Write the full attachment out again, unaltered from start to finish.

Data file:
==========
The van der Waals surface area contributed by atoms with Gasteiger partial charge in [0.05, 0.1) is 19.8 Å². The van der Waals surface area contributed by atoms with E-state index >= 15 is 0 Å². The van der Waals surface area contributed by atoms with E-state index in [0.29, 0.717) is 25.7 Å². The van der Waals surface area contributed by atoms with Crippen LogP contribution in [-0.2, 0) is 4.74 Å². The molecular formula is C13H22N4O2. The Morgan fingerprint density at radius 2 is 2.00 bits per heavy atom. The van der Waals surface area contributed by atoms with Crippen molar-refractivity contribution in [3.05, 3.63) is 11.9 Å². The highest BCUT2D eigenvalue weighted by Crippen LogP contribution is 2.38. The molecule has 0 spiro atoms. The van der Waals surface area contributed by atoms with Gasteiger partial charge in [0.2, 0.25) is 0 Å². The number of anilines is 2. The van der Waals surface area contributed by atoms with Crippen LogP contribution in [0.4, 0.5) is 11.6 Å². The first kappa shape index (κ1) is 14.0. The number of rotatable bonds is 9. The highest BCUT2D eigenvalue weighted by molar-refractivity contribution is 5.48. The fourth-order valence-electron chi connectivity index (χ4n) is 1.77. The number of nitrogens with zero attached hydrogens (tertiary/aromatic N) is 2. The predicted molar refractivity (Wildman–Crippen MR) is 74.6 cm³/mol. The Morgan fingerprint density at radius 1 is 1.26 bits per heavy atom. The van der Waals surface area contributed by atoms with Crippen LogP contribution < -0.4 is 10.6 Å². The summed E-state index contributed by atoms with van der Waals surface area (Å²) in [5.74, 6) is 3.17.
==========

The van der Waals surface area contributed by atoms with Gasteiger partial charge in [0.05, 0.1) is 19.8 Å². The van der Waals surface area contributed by atoms with E-state index >= 15 is 0 Å². The van der Waals surface area contributed by atoms with E-state index in [0.29, 0.717) is 25.7 Å². The van der Waals surface area contributed by atoms with Crippen LogP contribution in [-0.2, 0) is 4.74 Å². The molecular formula is C13H22N4O2. The Morgan fingerprint density at radius 2 is 2.00 bits per heavy atom. The van der Waals surface area contributed by atoms with Crippen molar-refractivity contribution in [3.05, 3.63) is 11.9 Å². The highest BCUT2D eigenvalue weighted by Crippen LogP contribution is 2.38. The molecule has 0 spiro atoms. The van der Waals surface area contributed by atoms with Gasteiger partial charge in [0.2, 0.25) is 0 Å². The number of anilines is 2. The van der Waals surface area contributed by atoms with Crippen LogP contribution in [0.4, 0.5) is 11.6 Å². The first kappa shape index (κ1) is 14.0. The number of rotatable bonds is 9. The highest BCUT2D eigenvalue weighted by molar-refractivity contribution is 5.48. The fourth-order valence-electron chi connectivity index (χ4n) is 1.77. The number of nitrogens with zero attached hydrogens (tertiary/aromatic N) is 2. The predicted molar refractivity (Wildman–Crippen MR) is 74.6 cm³/mol. The Morgan fingerprint density at radius 1 is 1.26 bits per heavy atom. The van der Waals surface area contributed by atoms with Crippen LogP contribution < -0.4 is 10.6 Å². The summed E-state index contributed by atoms with van der Waals surface area (Å²) in [5.74, 6) is 3.17.